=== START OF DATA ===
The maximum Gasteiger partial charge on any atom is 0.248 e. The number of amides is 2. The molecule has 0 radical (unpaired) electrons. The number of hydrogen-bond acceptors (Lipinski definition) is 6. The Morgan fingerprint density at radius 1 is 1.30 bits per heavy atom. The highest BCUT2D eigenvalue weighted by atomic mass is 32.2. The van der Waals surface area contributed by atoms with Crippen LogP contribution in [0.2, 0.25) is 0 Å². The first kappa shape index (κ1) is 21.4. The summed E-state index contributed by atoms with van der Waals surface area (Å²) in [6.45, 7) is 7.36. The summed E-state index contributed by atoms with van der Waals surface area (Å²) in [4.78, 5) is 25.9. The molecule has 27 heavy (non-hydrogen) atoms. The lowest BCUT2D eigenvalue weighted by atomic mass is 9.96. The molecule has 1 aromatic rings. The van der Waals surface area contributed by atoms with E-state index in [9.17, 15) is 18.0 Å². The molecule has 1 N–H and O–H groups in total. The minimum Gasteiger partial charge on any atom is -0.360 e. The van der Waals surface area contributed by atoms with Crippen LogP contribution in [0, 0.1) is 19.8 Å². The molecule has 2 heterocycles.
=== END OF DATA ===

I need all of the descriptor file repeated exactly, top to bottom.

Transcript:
The maximum Gasteiger partial charge on any atom is 0.248 e. The number of amides is 2. The molecule has 0 radical (unpaired) electrons. The number of hydrogen-bond acceptors (Lipinski definition) is 6. The Morgan fingerprint density at radius 1 is 1.30 bits per heavy atom. The highest BCUT2D eigenvalue weighted by atomic mass is 32.2. The van der Waals surface area contributed by atoms with Crippen LogP contribution in [0.2, 0.25) is 0 Å². The first kappa shape index (κ1) is 21.4. The summed E-state index contributed by atoms with van der Waals surface area (Å²) in [6.45, 7) is 7.36. The summed E-state index contributed by atoms with van der Waals surface area (Å²) in [4.78, 5) is 25.9. The molecule has 27 heavy (non-hydrogen) atoms. The lowest BCUT2D eigenvalue weighted by atomic mass is 9.96. The molecule has 1 aromatic rings. The van der Waals surface area contributed by atoms with E-state index in [9.17, 15) is 18.0 Å². The molecule has 1 N–H and O–H groups in total. The minimum Gasteiger partial charge on any atom is -0.360 e. The van der Waals surface area contributed by atoms with Crippen LogP contribution in [0, 0.1) is 19.8 Å². The molecule has 2 heterocycles.